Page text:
Growing up, I had a lot of older mentors. All of my siblings (at the time) were older than me. All of my friends were older. I myself was older than most of the people in my class were. As I watched one of these mentors go through college, he constantly came home saying, “I wish people realized that no one cares about their past!”
He didn’t mean their background, or their childhood, or anything like that. He meant their high school reputation. He was annoyed with going on dates with girls who would go on and on about how popular they were in high school, despite being close to getting their degree.
For me…that’s hard to imagine. Maybe UCLA is full of people who acknowledge we were all amazing in high school. Maybe I’m not dating those types of people. But outside of popularity, we can’t get over high school, and I wonder how bad that is.
This comes because tonight (April 23) I’m going back to a warm memory from high school. Long Beach had just created a new award. It was going to be the Emerging Youth Leader Award, for someone who “demonstrated ethical leadership in their sphere of influence, involvement in local community issues, and strong communication skills” and I received it in 2009. The award had already existed, but this is the first time they were going to give it to a young person. I was so honored. My dad actually showed up. I felt like a moral celebrity, which was weird, but fun.
In finding me on LinkedIn, one of the award coordinators excitedly emailed me. Shortly after we caught up, she asked me to come to their reception at a nice restaurant tonight, because “It would be great to have an Emerging Leader Award Recipient and get an update in person.”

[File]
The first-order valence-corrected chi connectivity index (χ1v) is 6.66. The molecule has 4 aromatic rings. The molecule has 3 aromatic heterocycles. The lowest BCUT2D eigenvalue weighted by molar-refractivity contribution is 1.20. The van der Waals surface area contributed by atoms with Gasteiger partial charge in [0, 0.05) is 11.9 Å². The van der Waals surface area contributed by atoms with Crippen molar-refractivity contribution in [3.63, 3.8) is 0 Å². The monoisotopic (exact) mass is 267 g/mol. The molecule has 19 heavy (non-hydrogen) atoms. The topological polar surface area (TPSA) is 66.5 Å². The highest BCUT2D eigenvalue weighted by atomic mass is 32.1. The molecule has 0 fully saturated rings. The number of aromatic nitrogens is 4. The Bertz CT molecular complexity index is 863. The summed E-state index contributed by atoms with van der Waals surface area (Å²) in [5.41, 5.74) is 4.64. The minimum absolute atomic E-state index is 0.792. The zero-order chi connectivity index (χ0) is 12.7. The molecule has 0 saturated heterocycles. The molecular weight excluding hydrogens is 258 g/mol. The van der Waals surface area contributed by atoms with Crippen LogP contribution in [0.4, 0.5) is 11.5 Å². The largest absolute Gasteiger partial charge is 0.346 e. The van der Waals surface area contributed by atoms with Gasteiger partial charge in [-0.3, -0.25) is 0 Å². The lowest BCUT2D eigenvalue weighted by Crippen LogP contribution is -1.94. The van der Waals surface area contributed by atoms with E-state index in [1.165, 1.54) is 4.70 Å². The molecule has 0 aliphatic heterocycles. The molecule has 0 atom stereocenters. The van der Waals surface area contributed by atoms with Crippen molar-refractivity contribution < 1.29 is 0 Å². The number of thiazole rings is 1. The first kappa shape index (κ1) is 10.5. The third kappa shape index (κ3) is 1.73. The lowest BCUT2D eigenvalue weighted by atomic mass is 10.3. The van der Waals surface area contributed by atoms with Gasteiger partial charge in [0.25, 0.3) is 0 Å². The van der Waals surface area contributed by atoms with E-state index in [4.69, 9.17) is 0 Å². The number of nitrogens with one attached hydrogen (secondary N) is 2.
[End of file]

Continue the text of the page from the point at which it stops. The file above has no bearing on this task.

Of course, I’m beyond stoked. I was so absolutely stunned and excited when I got the actual award. I felt like my silent efforts were suddenly shouted on mountaintops. But should I forget that? My past pulled me back tonight, and I’m super stoked about it. I learned so much in high school, and that’s okay.
I learned my job at Wetzel’s Pretzels in a matter of days. Everyone was so stunned, since most of my coworkers didn’t learn each restaurant (working at Wetzel’s is actually working at Rx, Wetzel’s Relaxtation and Greenhouse in Ackerman) until about 3-4 weeks in. I recently read my employee review, and the same thing was recorded on it. When I got tested on sanitary precaution, I passed with flying colors. I told them I had managed my old student store, so of course I knew the standards. He replied, “No one cares about your past, Mandy.”